The doctrine of mereological actualism asserts that the parts of things are as actual as the things themselves. With Brentano (1981), we shall extend mereological actualism to boundaries also, both external (the outer surface of the closed spherical region as a whole), and internal (interior surfaces, interior lines, interior points, and so on). We shall however deny the presupposition that is at the heart of set theory to the effect that boundaries - for example isolated points - can exist independently of the entities of higher dimension which they are the boundaries of. Boundaries are actual things, but they are dependent entities; they can exist only in tandem with the larger things or regions which are their hosts. Already Abelard had remarked that 'A line … is unable to exist apart from some bodily subject,' and as Chisholm points out, 'Brentano makes the same point with respect to every type of boundary.' (1992/93) In Smith (1993) I refer to the principle that boundaries cannot exist except in consort with the higher-dimensional entities which they are the boundaries of as 'Brentano's thesis'.
I have not the foggiest notion as to how to go about answering the various questions raised and left open in the foregoing. One thing, however, seems clear: the empty space empty space that is described above is from the ontological (as from every other) point of view thoroughly homogeneous. What holds in one corner of heaven holds identically also in every other corner.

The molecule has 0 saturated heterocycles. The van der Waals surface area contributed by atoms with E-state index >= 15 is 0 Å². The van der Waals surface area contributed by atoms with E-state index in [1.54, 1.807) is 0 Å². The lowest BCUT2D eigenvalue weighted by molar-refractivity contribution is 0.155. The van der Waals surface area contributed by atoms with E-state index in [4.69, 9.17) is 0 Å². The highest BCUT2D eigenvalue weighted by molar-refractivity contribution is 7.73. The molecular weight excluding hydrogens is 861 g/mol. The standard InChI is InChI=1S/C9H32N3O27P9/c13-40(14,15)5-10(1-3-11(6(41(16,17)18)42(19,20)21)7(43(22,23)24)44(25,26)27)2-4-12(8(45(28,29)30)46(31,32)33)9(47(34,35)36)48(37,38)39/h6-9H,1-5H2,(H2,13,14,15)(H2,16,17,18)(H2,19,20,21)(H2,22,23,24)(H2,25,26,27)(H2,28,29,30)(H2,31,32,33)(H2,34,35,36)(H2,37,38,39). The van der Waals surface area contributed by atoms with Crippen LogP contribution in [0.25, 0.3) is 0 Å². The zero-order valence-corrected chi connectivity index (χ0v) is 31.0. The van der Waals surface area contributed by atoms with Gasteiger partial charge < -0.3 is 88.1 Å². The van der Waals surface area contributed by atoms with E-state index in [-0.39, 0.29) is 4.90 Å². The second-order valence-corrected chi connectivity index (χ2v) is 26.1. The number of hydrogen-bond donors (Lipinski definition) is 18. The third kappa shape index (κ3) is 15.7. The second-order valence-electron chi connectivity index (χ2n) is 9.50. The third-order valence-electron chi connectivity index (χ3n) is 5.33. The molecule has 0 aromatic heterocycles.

Where space is not empty, however, matters are entirely different. Here a range of different sorts of spatial object can be distinguished, in addition to that stock of homogeneous spatial objects (the stock of places) which exists purely in virtue of the underlying geometry of space. Following the terminology advanced in Smith 1994 we can distinguish above all between:
1. Bona fide spatial objects (for example planets, moons, islands, lakes) which exist in virtue of intrinsic physical discontinuities in the material constitution of the earth.
2. Fiat spatial objects (for example states, counties, land-parcels) of a sort which reflect no intrinsic physical discontinuities but are rather the product of boundaries drawn on the basis of human fiat or convention or are otherwise the artefacts of human geographical practices.
Earth, unlike heaven, contains conventional parts. Fiat spatial objects, in contrast to the purely geometrical denizens of heaven and in contrast to the bona fide ('natural') spatial objects here on earth, seem to be human creations: they are entities which come to be superadded to the world in consequence of human cognitive acts and practices.